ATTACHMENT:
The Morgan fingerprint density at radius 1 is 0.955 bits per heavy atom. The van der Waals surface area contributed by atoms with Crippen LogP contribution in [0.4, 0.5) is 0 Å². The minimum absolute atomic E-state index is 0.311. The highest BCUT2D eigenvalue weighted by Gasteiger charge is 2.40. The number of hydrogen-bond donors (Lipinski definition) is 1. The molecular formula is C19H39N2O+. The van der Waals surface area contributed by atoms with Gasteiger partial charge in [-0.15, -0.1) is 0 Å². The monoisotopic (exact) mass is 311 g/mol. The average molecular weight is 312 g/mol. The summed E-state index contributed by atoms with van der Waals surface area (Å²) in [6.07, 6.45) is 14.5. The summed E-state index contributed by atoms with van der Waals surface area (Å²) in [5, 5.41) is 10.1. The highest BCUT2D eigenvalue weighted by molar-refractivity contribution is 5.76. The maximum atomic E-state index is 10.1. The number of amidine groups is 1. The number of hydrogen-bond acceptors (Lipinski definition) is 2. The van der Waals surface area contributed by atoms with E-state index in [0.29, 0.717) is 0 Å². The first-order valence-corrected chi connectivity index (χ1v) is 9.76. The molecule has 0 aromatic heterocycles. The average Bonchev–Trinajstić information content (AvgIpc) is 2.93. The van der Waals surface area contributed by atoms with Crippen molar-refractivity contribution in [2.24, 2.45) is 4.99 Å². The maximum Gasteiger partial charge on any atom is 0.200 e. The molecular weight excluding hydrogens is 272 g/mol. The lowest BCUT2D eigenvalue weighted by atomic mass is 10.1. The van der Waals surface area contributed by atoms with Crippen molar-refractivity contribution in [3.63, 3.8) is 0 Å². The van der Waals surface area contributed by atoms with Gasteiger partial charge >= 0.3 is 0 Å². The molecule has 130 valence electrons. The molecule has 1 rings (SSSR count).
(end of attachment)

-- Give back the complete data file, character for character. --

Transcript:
The Morgan fingerprint density at radius 1 is 0.955 bits per heavy atom. The van der Waals surface area contributed by atoms with Crippen LogP contribution in [0.4, 0.5) is 0 Å². The minimum absolute atomic E-state index is 0.311. The highest BCUT2D eigenvalue weighted by Gasteiger charge is 2.40. The number of hydrogen-bond donors (Lipinski definition) is 1. The molecular formula is C19H39N2O+. The van der Waals surface area contributed by atoms with Gasteiger partial charge in [-0.15, -0.1) is 0 Å². The monoisotopic (exact) mass is 311 g/mol. The average molecular weight is 312 g/mol. The summed E-state index contributed by atoms with van der Waals surface area (Å²) in [6.07, 6.45) is 14.5. The summed E-state index contributed by atoms with van der Waals surface area (Å²) in [5, 5.41) is 10.1. The highest BCUT2D eigenvalue weighted by molar-refractivity contribution is 5.76. The maximum atomic E-state index is 10.1. The number of amidine groups is 1. The number of hydrogen-bond acceptors (Lipinski definition) is 2. The van der Waals surface area contributed by atoms with E-state index in [0.29, 0.717) is 0 Å². The first-order valence-corrected chi connectivity index (χ1v) is 9.76. The molecule has 0 aromatic heterocycles. The average Bonchev–Trinajstić information content (AvgIpc) is 2.93. The van der Waals surface area contributed by atoms with Crippen molar-refractivity contribution in [2.24, 2.45) is 4.99 Å². The maximum Gasteiger partial charge on any atom is 0.200 e. The molecular weight excluding hydrogens is 272 g/mol. The lowest BCUT2D eigenvalue weighted by atomic mass is 10.1. The van der Waals surface area contributed by atoms with Crippen molar-refractivity contribution in [3.63, 3.8) is 0 Å². The van der Waals surface area contributed by atoms with Gasteiger partial charge >= 0.3 is 0 Å². The molecule has 130 valence electrons. The molecule has 1 rings (SSSR count).